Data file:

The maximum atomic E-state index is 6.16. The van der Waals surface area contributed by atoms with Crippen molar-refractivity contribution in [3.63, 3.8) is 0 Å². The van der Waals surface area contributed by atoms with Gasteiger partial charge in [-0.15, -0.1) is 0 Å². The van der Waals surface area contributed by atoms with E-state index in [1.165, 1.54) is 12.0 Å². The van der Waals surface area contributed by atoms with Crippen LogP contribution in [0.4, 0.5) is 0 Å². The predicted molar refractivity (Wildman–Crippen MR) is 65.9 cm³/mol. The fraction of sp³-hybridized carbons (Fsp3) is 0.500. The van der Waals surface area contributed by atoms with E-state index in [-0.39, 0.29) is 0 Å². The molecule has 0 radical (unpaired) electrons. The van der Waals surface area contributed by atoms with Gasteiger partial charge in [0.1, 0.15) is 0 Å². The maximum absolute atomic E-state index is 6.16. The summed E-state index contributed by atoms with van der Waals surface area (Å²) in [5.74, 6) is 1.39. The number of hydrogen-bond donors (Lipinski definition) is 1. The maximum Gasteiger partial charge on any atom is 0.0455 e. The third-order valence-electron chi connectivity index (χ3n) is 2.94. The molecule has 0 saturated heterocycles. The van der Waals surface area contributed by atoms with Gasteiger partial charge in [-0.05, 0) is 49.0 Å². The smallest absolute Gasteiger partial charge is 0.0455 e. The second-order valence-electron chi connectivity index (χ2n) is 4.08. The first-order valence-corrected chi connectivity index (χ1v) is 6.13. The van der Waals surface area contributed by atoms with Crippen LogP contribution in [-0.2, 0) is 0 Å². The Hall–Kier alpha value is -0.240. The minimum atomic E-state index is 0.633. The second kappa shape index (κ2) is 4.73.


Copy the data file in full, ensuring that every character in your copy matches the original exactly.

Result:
The maximum atomic E-state index is 6.16. The van der Waals surface area contributed by atoms with Crippen molar-refractivity contribution in [3.63, 3.8) is 0 Å². The van der Waals surface area contributed by atoms with Gasteiger partial charge in [-0.15, -0.1) is 0 Å². The van der Waals surface area contributed by atoms with E-state index in [1.165, 1.54) is 12.0 Å². The van der Waals surface area contributed by atoms with Crippen LogP contribution in [0.4, 0.5) is 0 Å². The predicted molar refractivity (Wildman–Crippen MR) is 65.9 cm³/mol. The fraction of sp³-hybridized carbons (Fsp3) is 0.500. The van der Waals surface area contributed by atoms with E-state index in [-0.39, 0.29) is 0 Å². The molecule has 0 radical (unpaired) electrons. The van der Waals surface area contributed by atoms with Gasteiger partial charge in [0.1, 0.15) is 0 Å². The maximum absolute atomic E-state index is 6.16. The summed E-state index contributed by atoms with van der Waals surface area (Å²) in [5.74, 6) is 1.39. The number of hydrogen-bond donors (Lipinski definition) is 1. The maximum Gasteiger partial charge on any atom is 0.0455 e. The third-order valence-electron chi connectivity index (χ3n) is 2.94. The molecule has 0 saturated heterocycles. The van der Waals surface area contributed by atoms with Gasteiger partial charge in [-0.05, 0) is 49.0 Å². The smallest absolute Gasteiger partial charge is 0.0455 e. The second-order valence-electron chi connectivity index (χ2n) is 4.08. The first-order valence-corrected chi connectivity index (χ1v) is 6.13. The van der Waals surface area contributed by atoms with Crippen LogP contribution in [-0.2, 0) is 0 Å². The Hall–Kier alpha value is -0.240. The minimum atomic E-state index is 0.633. The second kappa shape index (κ2) is 4.73.